List of Maratha dynasties and states
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This is a partial list of Maratha dynasties and Maratha princely states.
Historical Maratha clans outside today's MaharashtraEdit
|Maratha Clans outside the present day Maharashtra||Region(s) Controlled||Present State|
|Bhonsle||Thanjavur State||Tamil Nadu|
|Newalkar||Jhansi State||Uttar Pradesh|
|Holkars||Indore State||Madhya Pradesh|
|Scindia||Gwalior State||Madhya Pradesh|
Maratha Princely StatesEdit
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The Marathas ruled much of India in the period immediately preceding the consolidation of British rule in India. The Maratha states came to form the largest bloc of princely states in the British Raj, in terms of territory and population.
The Maratha Salute state and Head of State by precedenceEdit
- Baroda, title Maharaja Gaikwad, Hereditary salute of 21-guns
- Gwalior, title Maharaja Scindia, Hereditary salute of 21-guns
- Indore (Holkar State), title Maharaja Holkar, Hereditary salutes of 19-guns (21-guns local)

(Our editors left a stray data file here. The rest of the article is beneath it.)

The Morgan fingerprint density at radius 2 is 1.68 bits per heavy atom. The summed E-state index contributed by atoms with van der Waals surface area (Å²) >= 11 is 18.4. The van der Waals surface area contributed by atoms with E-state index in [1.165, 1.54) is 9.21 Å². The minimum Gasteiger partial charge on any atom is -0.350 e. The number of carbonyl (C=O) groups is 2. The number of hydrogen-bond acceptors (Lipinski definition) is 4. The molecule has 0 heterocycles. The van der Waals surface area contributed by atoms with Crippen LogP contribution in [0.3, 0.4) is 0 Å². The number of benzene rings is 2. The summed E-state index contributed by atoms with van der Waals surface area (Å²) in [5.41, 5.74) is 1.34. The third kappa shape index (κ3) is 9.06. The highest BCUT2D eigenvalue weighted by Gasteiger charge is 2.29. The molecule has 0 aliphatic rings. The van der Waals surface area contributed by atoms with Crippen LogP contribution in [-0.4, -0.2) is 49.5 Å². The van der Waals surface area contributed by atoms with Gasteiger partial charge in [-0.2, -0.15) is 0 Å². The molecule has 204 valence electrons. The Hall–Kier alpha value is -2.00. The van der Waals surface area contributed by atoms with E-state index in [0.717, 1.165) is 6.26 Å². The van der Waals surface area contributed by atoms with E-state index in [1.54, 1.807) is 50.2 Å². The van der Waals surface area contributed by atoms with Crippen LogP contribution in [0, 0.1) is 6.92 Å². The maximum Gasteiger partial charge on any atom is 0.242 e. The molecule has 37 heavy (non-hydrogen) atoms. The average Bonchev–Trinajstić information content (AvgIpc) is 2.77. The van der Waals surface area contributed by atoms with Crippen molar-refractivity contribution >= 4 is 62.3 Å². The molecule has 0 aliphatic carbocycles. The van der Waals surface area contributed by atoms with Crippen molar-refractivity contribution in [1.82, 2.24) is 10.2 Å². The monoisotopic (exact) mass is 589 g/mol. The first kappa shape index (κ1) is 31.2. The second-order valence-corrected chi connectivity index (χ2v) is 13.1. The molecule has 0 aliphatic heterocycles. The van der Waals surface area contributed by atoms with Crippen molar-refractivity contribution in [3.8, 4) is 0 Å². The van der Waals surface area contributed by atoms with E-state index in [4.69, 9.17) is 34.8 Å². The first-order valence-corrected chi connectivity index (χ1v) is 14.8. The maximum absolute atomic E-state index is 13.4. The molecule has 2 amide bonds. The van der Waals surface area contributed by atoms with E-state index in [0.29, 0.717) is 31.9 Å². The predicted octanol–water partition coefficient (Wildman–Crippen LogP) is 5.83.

- Kolhapur State,title Maharaja Chhatrapati,Hereditary salutes of 19-guns
- Dewas State Senior, title Maharaja, Hereditary salute of 15-guns
- Dewas State Junior, title Maharaja, Hereditary salute of 15-guns
- Dhar State, title Maharaja, Hereditary salute of 15-guns
- Sangli, title Raja, Hereditary salute of 11-guns
- Jawhar State, title Maharaja, Hereditary salute of 9-guns
- Bhor, title Raja, Hereditary salute of 9-guns
- Savantwadi (Sawantwadi), title Raja, Hereditary salute of 9-guns
- Mudhol State, title Raja, Hereditary salute of 9-guns
Non-salute Maratha states, alphabetically:
- Kurundvad Junior
- Kurundwad Senior
- Miraj Junior
- Miraj Senior
- Sandur in Bellary District of Karnataka
- Shringarpur State
States Annexed by the British under the Doctrine of LapseEdit
- Nagpur State (1818–1853) – Annexed by the East India Company under Doctrine of Lapse in 1853.
- Satara state – Abolished in 1848 by the East India Company under Doctrine of Lapse.
- Thanjavur – Annexed by the East India Company under Doctrine of Lapse
- Jhansi state - Annexed by the East India Company under Doctrine of Lapse. recaptured by Rani Lakshmi Bai( 4 June 1857 - 4/5 April1858)
- L. K. Singh (February 2008). Indian Cultural Heritage Perspective For Tourism. Gyan Publishing House. pp. 58–. ISBN 978-81-8205-475-2.
- Ramusack, Barbara N. (2007). The Indian princes and their states (Digitally print. version. ed.). Cambridge: Cambridge Univ. Press. pp. 81–82. ISBN 978-0521039895. Retrieved 13 October 2016.